For Study 2, inter-rater reliability coefficients and measures of internal consistency were derived to confirm the reliability of the instrument. An exploratory factor analysis (EFA) determined that the AMAC-CTI is a uni-dimensional instrument. Study 3 was conducted to examine the difficulty of the instrument. The open-ended portion of the survey required respondents to answer six detailed questions that corresponded to the six items that make up the AMAC-CTI. Based on the results of this research project, the performance tasks were determined to be somewhat difficult.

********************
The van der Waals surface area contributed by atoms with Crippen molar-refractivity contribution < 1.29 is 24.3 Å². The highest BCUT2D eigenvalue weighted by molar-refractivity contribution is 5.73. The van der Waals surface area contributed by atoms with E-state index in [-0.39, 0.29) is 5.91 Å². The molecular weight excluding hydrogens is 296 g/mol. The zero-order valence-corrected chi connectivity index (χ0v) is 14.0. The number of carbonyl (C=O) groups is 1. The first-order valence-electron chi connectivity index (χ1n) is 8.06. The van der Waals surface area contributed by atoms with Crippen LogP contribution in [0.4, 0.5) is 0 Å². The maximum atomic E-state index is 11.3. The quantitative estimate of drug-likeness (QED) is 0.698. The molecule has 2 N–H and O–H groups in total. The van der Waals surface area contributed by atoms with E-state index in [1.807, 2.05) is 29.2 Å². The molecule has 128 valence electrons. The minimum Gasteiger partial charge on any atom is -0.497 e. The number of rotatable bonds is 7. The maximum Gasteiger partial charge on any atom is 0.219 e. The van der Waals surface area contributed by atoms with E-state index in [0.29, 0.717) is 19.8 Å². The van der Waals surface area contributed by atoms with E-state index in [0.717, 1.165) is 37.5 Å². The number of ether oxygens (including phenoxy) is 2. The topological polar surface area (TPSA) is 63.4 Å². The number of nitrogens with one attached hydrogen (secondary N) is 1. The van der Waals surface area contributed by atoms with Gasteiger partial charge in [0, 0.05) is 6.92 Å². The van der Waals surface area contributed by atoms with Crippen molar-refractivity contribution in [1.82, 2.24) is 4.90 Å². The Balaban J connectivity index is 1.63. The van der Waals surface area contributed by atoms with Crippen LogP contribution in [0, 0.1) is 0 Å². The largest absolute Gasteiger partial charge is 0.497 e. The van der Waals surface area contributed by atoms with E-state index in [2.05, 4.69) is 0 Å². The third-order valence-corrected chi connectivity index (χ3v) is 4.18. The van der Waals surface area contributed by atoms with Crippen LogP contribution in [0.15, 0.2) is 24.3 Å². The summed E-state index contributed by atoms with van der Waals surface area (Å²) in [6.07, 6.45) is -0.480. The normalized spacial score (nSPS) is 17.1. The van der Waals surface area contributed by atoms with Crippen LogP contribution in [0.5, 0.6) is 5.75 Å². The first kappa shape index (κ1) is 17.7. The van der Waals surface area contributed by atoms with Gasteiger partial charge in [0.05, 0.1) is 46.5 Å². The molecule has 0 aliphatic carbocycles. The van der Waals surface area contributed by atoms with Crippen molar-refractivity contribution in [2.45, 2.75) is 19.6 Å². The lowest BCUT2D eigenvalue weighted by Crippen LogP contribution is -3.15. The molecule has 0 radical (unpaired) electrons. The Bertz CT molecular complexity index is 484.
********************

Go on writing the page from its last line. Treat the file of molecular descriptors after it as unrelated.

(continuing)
Study 4 assessed convergent validity by asking the student participantsí clinical supervisors to rate their respective studentsí competency in the use of the CTI. Supervisors used the same evaluation criteria as the AMAC-CTI to assess their students. The student participantsí overall AMAC-CTI scores were then correlated with the overall ratings provided by their respective clinical supervisors. It was hypothesized that these scores would be correlated, but statistical analyses failed to show a significant relationship. For Study 5, analyses were performed to examine the relationship between AMAC-CTI scores and education and between AMAC-CTI scores and experience in the use of the CTI. AMAC-CTI ratings were positively correlated with experience in the use of the CTI, but were not correlated with education level and the number of assessment courses completed by participants. Implications for further test development and counselor training of assessment skills are discussed.